Today, we celebrated the 60th anniversary of full clergy rights to women and the 40th anniversary of the first clergywomen delegates elected to General Conference. We are incredibly grateful for the collaboration on this project with the General Board of Higher Education and Ministry (GBHEM) and the General Commission on Archives and History (GCAH). We thank Rev. Dr. HiRho Park, Bishop Debbie Wallace-Padgett and Bishop Minerva Carcano for being part of our on-stage presentation. We want to also extend our gratitude to Bishop Sharon Brown Christopher and Rev. Grace Imathiu for being interviewed and featured in this video celebration. We want to especially thank Daniel Scott of DScott Media for his work on this beautiful video production. Please celebrate with us by watching, downloading and sharing this video!

You can find a transcript of our full presentation here..

DCA 8: Monitoring Report (Thursday, May 19)

As we continue in plenary, we have been led carefully by members of the Council of Bishops. They have presided graciously as they have led us through our day’s business.

One particular star of inclusion is Bishop Riggle Huie who was very careful to be sure that everyone knew “where we are” in the process. In addition she called for the body to vote again on one particular piece of legislation when it was pointed out that it should have been announced that a previous vote required affirmation by 2/3rds of the body. Inviting the delegates to put on their headphones to be about the work while others sang outside the bar, she acknowledged that we work within an institution that is not all of one mind or voice.

A second star of inclusion is Bishop Patrick Streiff who presided in French (not his first language). He gave us the opportunity to experience the work of conference from the perspective of those who must depend on the translators and the use of headphones to do this work. Perhaps that experience will help us to better work together. In addition, Bishop Streiff’s patience with the technologies we use made it possible for people to have their voices heard. Please wait while we clear the queue…Please wait while we give people a chance to enter the queue. Thank you so much.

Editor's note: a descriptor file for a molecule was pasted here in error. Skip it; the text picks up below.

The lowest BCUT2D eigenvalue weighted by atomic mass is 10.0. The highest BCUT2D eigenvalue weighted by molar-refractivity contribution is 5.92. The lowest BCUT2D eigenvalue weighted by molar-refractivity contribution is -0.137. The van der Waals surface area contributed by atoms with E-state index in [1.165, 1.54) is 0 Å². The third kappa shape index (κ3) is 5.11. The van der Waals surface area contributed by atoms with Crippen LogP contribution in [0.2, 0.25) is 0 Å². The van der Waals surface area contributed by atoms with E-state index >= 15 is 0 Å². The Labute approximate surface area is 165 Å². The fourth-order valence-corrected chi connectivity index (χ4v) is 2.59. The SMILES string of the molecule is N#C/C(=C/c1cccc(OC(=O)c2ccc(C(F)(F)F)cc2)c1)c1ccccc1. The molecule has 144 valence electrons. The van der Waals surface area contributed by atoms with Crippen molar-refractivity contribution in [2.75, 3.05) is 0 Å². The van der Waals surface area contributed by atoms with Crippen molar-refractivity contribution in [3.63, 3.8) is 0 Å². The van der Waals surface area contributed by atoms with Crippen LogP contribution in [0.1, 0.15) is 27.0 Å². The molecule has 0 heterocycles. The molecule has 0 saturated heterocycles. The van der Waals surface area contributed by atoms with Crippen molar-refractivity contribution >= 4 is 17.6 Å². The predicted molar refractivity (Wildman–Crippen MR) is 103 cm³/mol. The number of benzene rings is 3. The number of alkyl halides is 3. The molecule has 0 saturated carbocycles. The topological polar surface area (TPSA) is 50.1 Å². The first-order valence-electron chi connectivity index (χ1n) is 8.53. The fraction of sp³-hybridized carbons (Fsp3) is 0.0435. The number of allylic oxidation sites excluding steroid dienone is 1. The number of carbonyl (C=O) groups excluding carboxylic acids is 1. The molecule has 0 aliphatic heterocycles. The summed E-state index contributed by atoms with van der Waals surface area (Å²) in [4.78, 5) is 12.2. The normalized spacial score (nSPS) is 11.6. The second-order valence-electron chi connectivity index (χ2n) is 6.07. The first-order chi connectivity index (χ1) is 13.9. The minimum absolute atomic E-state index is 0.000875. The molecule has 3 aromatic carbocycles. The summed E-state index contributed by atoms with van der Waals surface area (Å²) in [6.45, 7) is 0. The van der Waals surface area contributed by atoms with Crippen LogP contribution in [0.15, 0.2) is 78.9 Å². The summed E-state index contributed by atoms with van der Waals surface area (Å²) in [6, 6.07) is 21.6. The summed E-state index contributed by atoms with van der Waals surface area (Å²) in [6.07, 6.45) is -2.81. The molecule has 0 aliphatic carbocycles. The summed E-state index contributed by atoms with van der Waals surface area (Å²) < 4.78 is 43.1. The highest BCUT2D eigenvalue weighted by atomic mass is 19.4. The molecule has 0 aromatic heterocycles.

That said, we still have ways in which we can do better as the body of Christ. In our sessions those speaking have been primarily from the United States (approximately 77%) with less said by delegates from the Central Conferences (approximately 23%). And within both the voices of women were far fewer (approximately 27%) than those of the men (73%). It is very hard, with the current system, to see whether women want to speak. Please remember it is important that we hear as many voices as possible before decision making.

And finally, a quick word about letting people speak for themselves. We have observed and had reported to us, that there have been incidents of “mansplaining.” Simply put, it is to explain something to someone, typically a man to woman, in a manner regarded as condescending or patronizing. Doing this discounts the voice of the speaker. In our conversations with one another, let’s allow people to speak for themselves and when more clarity is needed let that person speak for him or herself.